The same can be said for an EMR, which you are using to obtain information. When handed an EMR that you may have never used before, it could take hours to find a CBC or someone’s vitals if you don’t have instructions for how to do so. Would you not agree there is a problem here? I use one of the most popular EMRs in my office that is in use in many hospitals throughout the country and for me to snap a picture of a wound or foot and incorporate it into the chart would take multiple complex tasks and more than one office staff member to accomplish this. On the contrary, I can snap a photo with my iPad and securely send it across the world in seconds. Again, it is very clear that the industry is in need of serious innovation.

Even if one governing body created a monopoly and we all had to use this software or application for record keeping we would be further ahead than we are now. The industry for electronic medical records has no innovation or leader that is creating competition so what we currently have now is doomed for failure. If you look at operating systems for computers, we basically have two: Windows and MacOS X. Anyone who uses a computer is without a doubt familiar with one of these two enough that they can navigate and obtain information from the computer.

Will a day come when we can use the EMR to help physicians? We need a lot to change for that to happen. It is very unfortunate because other industries have simpler systems that have made users’ lives easier, yet keeping records in medicine has become one of the most difficult tasks I perform daily. This is despite the fact that I’m pretty computer savvy, having grown up in the generation that used them daily since elementary school as well as programming and using them as a hobby.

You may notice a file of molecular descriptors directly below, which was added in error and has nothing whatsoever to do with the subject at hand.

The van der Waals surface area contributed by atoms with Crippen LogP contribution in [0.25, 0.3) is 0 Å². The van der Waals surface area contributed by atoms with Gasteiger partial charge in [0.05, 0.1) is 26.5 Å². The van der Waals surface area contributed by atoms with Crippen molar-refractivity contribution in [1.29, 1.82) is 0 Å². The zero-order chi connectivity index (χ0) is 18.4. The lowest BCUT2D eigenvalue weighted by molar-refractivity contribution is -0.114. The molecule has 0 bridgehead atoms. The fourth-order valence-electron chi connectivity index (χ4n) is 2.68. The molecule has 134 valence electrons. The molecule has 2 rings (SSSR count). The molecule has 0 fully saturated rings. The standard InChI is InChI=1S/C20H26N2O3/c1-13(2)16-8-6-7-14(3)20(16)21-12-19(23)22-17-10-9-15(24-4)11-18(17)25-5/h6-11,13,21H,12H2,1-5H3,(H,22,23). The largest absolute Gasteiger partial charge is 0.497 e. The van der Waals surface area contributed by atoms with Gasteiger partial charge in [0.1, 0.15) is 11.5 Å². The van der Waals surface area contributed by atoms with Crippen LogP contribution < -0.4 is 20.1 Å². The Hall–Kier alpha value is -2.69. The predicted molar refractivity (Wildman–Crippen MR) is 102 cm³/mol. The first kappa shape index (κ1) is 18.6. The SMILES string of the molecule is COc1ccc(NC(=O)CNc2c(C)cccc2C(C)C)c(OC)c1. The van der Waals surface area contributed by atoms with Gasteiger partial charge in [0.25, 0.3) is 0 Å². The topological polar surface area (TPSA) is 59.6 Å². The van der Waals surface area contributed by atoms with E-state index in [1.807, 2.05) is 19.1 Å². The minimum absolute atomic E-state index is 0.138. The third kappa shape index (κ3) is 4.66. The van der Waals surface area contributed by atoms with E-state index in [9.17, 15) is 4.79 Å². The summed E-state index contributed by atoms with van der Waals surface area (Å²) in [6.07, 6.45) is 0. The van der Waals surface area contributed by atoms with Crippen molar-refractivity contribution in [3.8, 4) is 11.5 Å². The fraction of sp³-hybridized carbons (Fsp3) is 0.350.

In order for technology to work toward our advantage in the healthcare industry, we will need to have a complete overhaul in the system. There are too many barriers that are now government regulated to meet the “healthcare compliant” standards, which are too far beyond my knowledge to even understand. Thankfully I’m part of a multispecialty group that has a complete division of employees assigned to making sure our notes are set up to hit the points that are needed.

Can we meet halfway and still fulfill these compliance issues with a simple electronic record? Possibly, but I don’t see this on the horizon. In my opinion it will happen first with the concierge medicine model in which the physicians have patients pay into or subscribe to the practice for unlimited care over a given timeframe, which is typically one year. The doctors in these models are already streamlining their notes to be more simplistic, easy to follow and patient pertinent.